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Low-fat dairy Linked to Increased Risk of Parkinson Disease

By jeremyc | June 6, 2017

Instead of full-fat dairy, many people consume low-fat kind because it is seen as more healthy. However, a recently-concluded study suggests that people who consume high amounts of low-fat dairy might carry an increased risk to Parkinson’s disease.

In this study, the researchers noticed that the risk of developing Parkinson’s disease was higher for adults consuming three or more servings of low-fat dairy products daily compared to people with an intake of one serving a day.

The main characteristics of Parkinson’s disease, a neurological condition, are tremors, impaired coordination or balance, muscle rigidity, and difficulty with bodily movements. The symptoms and signs of Parkinson’s disease might differ from one person to another. Early signs can be mild and easily go undetected. Symptoms develop gradually and become worse with passing of time.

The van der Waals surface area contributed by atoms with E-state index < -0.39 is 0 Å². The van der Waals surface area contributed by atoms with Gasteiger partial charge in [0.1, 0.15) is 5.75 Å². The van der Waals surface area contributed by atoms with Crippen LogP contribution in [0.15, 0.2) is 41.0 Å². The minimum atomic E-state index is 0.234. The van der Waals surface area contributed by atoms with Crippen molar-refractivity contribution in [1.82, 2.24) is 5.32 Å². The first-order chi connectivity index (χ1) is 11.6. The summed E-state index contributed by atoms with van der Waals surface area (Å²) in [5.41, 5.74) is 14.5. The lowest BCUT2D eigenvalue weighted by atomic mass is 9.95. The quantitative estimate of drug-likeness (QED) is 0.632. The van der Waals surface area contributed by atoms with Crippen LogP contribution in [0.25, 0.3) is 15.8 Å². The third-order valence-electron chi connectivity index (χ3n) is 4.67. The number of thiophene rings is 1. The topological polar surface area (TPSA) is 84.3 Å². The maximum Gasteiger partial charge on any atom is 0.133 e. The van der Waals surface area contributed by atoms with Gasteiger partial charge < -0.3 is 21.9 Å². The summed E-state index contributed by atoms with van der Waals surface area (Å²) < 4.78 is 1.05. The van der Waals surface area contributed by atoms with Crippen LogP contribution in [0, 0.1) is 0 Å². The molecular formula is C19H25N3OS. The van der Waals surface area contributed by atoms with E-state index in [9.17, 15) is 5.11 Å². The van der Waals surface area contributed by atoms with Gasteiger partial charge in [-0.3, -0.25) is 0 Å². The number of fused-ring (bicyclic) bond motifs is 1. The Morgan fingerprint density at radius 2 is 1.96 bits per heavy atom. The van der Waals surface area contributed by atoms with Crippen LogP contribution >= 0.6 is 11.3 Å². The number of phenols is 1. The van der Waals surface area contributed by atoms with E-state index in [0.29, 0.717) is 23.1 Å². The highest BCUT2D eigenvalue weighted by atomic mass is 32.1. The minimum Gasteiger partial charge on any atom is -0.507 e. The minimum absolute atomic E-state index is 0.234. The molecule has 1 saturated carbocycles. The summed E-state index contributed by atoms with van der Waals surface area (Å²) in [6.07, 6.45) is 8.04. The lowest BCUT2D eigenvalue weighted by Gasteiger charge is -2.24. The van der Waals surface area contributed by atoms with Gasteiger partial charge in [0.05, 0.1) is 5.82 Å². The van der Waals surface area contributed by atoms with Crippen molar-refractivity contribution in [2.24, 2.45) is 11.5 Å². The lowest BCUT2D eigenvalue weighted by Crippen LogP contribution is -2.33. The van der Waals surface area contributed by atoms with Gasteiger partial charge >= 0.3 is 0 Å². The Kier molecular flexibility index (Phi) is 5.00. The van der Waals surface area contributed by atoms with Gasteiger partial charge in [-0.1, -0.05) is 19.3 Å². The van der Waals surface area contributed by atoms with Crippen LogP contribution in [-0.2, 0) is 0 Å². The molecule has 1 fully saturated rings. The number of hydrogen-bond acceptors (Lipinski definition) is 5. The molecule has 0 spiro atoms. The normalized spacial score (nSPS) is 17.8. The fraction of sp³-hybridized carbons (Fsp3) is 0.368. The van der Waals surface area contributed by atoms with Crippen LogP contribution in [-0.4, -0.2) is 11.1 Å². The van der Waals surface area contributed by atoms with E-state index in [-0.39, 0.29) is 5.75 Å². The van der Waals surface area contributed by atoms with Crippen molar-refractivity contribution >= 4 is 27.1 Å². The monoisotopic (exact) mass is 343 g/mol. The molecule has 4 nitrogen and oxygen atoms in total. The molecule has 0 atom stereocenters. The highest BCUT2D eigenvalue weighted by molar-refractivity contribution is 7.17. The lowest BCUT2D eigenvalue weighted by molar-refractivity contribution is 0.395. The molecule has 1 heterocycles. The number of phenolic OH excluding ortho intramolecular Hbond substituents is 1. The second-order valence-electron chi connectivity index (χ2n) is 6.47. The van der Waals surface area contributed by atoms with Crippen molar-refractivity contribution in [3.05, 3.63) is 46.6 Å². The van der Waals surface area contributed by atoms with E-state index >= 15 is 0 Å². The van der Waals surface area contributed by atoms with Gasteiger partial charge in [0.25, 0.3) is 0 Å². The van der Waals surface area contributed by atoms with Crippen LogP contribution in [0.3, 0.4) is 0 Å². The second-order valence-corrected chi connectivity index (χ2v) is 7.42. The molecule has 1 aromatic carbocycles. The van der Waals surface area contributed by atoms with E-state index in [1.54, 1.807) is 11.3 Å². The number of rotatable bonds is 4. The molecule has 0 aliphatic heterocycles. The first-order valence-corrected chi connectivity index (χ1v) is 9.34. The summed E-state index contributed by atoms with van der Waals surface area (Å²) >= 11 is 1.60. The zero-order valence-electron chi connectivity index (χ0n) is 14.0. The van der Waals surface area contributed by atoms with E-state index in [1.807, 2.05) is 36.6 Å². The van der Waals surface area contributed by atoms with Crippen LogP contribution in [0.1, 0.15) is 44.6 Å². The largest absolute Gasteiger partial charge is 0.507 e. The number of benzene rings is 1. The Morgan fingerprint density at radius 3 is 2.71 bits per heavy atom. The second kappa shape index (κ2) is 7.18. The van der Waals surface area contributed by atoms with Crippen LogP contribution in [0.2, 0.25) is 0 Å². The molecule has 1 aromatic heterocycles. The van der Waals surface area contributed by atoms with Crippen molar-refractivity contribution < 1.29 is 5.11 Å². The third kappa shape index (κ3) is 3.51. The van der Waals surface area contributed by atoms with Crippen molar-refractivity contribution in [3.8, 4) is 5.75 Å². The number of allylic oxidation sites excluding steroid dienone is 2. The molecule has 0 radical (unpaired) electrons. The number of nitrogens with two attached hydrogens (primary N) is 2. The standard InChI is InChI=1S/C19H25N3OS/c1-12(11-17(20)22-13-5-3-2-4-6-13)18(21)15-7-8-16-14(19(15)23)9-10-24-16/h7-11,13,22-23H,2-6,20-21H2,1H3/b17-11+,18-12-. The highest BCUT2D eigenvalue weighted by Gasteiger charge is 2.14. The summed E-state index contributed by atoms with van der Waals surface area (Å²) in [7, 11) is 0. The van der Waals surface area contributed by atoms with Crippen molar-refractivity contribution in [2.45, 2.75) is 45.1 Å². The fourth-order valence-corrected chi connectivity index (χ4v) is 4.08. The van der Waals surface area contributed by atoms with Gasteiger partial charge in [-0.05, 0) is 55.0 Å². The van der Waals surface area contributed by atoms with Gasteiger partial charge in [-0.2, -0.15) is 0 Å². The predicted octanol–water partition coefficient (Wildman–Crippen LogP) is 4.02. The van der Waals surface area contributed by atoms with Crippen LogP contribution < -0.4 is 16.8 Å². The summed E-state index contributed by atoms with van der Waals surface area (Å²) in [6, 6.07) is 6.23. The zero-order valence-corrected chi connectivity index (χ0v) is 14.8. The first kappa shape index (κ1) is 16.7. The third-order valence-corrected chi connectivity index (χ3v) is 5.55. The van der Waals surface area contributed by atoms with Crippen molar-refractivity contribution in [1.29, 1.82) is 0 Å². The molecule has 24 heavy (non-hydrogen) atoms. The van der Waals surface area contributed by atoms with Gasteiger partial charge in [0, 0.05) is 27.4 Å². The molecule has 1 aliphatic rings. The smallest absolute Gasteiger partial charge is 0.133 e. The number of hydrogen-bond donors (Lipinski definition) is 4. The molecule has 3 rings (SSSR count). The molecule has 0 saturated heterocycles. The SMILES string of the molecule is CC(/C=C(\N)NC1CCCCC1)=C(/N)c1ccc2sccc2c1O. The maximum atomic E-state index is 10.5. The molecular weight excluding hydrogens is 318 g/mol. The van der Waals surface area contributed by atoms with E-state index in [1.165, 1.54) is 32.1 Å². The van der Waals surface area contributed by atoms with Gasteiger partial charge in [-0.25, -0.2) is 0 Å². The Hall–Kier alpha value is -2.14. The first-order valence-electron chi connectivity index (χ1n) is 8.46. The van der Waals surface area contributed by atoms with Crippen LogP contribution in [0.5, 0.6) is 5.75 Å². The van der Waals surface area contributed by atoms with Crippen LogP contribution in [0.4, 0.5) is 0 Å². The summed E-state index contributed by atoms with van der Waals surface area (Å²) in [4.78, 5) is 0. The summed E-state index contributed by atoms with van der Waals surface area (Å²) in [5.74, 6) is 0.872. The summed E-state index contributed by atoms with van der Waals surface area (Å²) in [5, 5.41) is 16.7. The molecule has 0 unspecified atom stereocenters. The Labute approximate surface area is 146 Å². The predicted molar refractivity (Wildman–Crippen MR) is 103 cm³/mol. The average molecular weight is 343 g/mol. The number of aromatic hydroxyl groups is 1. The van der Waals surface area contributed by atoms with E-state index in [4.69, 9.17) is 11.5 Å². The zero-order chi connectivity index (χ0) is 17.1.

It is estimated that no fewer than one million individuals in the U.S. have Parkinson’s disease. Every year, about 60,000 adults are diagnosed with this neurological disorder in the country.

Previous studies had hinted at a connection between intake of dairy products, especially milk, and greater Parkinson’s disease risk.

In this study, the researchers decided to analyze this like further and considered data of over 120,000 adults.

The researchers noted that adults with a daily intake of three or more servings of low-fat dairy products were 34 percent more likely to develop Parkinson’s disease compared to participants with a daily intake of one serving or less.

 

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